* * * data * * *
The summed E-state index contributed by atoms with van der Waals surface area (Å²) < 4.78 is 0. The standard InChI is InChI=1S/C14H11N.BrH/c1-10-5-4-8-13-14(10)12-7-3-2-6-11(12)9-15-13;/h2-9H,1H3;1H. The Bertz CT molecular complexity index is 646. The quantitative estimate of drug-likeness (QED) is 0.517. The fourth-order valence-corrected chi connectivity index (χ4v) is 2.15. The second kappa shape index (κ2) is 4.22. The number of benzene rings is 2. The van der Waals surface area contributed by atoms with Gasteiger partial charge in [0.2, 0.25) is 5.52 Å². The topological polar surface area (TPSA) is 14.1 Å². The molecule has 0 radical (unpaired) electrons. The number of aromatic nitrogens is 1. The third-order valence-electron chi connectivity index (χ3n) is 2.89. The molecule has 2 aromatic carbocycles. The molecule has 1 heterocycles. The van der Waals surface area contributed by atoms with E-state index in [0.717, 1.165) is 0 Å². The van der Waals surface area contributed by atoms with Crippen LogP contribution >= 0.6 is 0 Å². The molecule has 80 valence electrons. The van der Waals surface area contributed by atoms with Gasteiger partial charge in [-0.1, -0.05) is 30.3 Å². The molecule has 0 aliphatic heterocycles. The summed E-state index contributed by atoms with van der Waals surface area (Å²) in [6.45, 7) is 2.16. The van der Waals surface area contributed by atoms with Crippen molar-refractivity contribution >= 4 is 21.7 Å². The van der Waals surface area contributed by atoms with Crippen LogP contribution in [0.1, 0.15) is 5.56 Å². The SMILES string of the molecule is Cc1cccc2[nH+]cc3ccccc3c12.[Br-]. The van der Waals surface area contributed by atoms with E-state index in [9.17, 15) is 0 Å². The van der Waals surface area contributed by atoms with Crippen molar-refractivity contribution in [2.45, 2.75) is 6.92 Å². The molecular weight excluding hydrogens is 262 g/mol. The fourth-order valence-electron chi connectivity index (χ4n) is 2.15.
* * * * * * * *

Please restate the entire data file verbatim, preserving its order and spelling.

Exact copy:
The summed E-state index contributed by atoms with van der Waals surface area (Å²) < 4.78 is 0. The standard InChI is InChI=1S/C14H11N.BrH/c1-10-5-4-8-13-14(10)12-7-3-2-6-11(12)9-15-13;/h2-9H,1H3;1H. The Bertz CT molecular complexity index is 646. The quantitative estimate of drug-likeness (QED) is 0.517. The fourth-order valence-corrected chi connectivity index (χ4v) is 2.15. The second kappa shape index (κ2) is 4.22. The number of benzene rings is 2. The van der Waals surface area contributed by atoms with Gasteiger partial charge in [0.2, 0.25) is 5.52 Å². The topological polar surface area (TPSA) is 14.1 Å². The molecule has 0 radical (unpaired) electrons. The number of aromatic nitrogens is 1. The third-order valence-electron chi connectivity index (χ3n) is 2.89. The molecule has 2 aromatic carbocycles. The molecule has 1 heterocycles. The van der Waals surface area contributed by atoms with E-state index in [0.717, 1.165) is 0 Å². The van der Waals surface area contributed by atoms with Crippen LogP contribution >= 0.6 is 0 Å². The molecule has 80 valence electrons. The van der Waals surface area contributed by atoms with Gasteiger partial charge in [-0.1, -0.05) is 30.3 Å². The molecule has 0 aliphatic heterocycles. The summed E-state index contributed by atoms with van der Waals surface area (Å²) in [6.45, 7) is 2.16. The van der Waals surface area contributed by atoms with Crippen molar-refractivity contribution >= 4 is 21.7 Å². The van der Waals surface area contributed by atoms with Crippen LogP contribution in [0.1, 0.15) is 5.56 Å². The SMILES string of the molecule is Cc1cccc2[nH+]cc3ccccc3c12.[Br-]. The van der Waals surface area contributed by atoms with E-state index in [9.17, 15) is 0 Å². The van der Waals surface area contributed by atoms with Crippen molar-refractivity contribution in [2.45, 2.75) is 6.92 Å². The molecular weight excluding hydrogens is 262 g/mol. The fourth-order valence-electron chi connectivity index (χ4n) is 2.15.